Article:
Of all the strange beliefs of pet-owners, the notion that "a dog’s mouth is cleaner than a person’s" is one of the more surprising. I suppose it may arise from the fact that you can get a really nasty infection if a person were to bite you (those old "germs that cause bad breath" again). One has to remember that you can get a really nasty infection if any kind of animal bites you. Rabies is pretty unlikely, but bacterial infections are almost guaranteed to occur if the wound cannot be thoroughly cleansed in short order (which would include ALL puncture wounds, as they are deeper than they are wide: "you can’t push a string").
You would think that anyone who has ever owned a dog (and paid the least bit of attention to it) would notice that Fido is hardly particular about what he eats or chews on. We’re not just talking the occasional experiment here, but day-in, day-out repeat offenders. Several years ago, some dog food company’s advertisement touted that their product contained "more of what your dog likes". Man, I thought about what my dog likes, and I wouldn’t have that stuff in my house on a bet! I had visions of opening the bag and dumping out dead birds, rotten tomatoes, cat poop, dried toad pancakes, and heaven knows what other nasty things. Sheesh! And what about all the time they spend licking their hineys? And licking other hineys? A dog’s hiney might be cleaner than a person’s hiney, but their mouth? Give me a break.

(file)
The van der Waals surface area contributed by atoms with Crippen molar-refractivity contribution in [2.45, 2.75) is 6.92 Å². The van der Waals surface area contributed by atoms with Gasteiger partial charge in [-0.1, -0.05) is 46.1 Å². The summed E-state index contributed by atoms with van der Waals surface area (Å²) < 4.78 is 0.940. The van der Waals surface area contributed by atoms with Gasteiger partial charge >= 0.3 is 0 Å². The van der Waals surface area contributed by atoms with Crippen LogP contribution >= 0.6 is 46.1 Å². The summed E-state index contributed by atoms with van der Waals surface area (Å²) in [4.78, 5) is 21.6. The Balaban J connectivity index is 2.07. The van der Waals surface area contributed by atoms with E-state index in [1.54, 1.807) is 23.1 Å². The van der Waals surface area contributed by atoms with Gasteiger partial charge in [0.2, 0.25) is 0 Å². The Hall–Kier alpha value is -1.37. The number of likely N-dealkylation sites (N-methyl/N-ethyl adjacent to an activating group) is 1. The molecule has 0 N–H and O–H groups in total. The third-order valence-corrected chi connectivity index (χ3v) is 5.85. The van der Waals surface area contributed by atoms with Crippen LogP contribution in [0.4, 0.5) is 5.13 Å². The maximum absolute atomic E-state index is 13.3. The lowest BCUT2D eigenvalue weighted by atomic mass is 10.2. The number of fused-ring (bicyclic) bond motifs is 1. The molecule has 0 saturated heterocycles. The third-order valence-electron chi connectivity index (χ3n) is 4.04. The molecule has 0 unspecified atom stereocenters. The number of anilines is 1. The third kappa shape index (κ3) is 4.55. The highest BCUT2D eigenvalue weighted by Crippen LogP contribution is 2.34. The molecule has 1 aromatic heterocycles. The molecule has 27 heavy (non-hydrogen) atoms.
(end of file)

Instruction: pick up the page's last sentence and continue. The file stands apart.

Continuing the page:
My receptionist’s daughter took this strange belief as the topic of her science fair project. Several times each day for several days, she took culture swabs from the mouths of their Labrador Retrievers, her own mouth, and her parents’ mouths. Before eating, after eating, after brushing, first thing in the morning, lots of times. Each and every time, the dogs were the hands-down winners in numbers and variety of bacterial colonies. It was a prize-winning science fair project.
Come to think of it, that’s only natural: this is a prize-winning strange belief.